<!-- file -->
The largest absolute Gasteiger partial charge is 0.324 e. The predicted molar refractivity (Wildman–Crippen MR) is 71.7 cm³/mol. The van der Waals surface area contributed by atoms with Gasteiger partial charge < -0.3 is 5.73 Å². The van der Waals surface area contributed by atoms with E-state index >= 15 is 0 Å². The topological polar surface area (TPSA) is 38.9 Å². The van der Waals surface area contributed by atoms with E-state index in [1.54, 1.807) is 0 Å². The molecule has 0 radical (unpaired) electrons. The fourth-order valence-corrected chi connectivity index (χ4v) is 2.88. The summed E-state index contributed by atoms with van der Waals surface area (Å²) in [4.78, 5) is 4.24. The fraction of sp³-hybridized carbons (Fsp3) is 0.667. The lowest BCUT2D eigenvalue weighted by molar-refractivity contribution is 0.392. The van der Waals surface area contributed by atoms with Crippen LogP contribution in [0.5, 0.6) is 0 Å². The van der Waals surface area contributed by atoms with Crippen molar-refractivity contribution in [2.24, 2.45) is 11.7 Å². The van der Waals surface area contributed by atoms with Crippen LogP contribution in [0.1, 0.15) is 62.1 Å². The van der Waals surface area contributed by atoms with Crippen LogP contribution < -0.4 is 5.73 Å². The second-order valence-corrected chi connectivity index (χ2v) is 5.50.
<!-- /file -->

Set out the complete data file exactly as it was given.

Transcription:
The largest absolute Gasteiger partial charge is 0.324 e. The predicted molar refractivity (Wildman–Crippen MR) is 71.7 cm³/mol. The van der Waals surface area contributed by atoms with Gasteiger partial charge < -0.3 is 5.73 Å². The van der Waals surface area contributed by atoms with E-state index >= 15 is 0 Å². The topological polar surface area (TPSA) is 38.9 Å². The van der Waals surface area contributed by atoms with E-state index in [1.54, 1.807) is 0 Å². The molecule has 0 radical (unpaired) electrons. The fourth-order valence-corrected chi connectivity index (χ4v) is 2.88. The summed E-state index contributed by atoms with van der Waals surface area (Å²) in [4.78, 5) is 4.24. The fraction of sp³-hybridized carbons (Fsp3) is 0.667. The lowest BCUT2D eigenvalue weighted by molar-refractivity contribution is 0.392. The van der Waals surface area contributed by atoms with Crippen LogP contribution in [0.5, 0.6) is 0 Å². The van der Waals surface area contributed by atoms with Crippen molar-refractivity contribution in [2.24, 2.45) is 11.7 Å². The van der Waals surface area contributed by atoms with Crippen LogP contribution in [0.1, 0.15) is 62.1 Å². The van der Waals surface area contributed by atoms with Crippen LogP contribution < -0.4 is 5.73 Å². The second-order valence-corrected chi connectivity index (χ2v) is 5.50.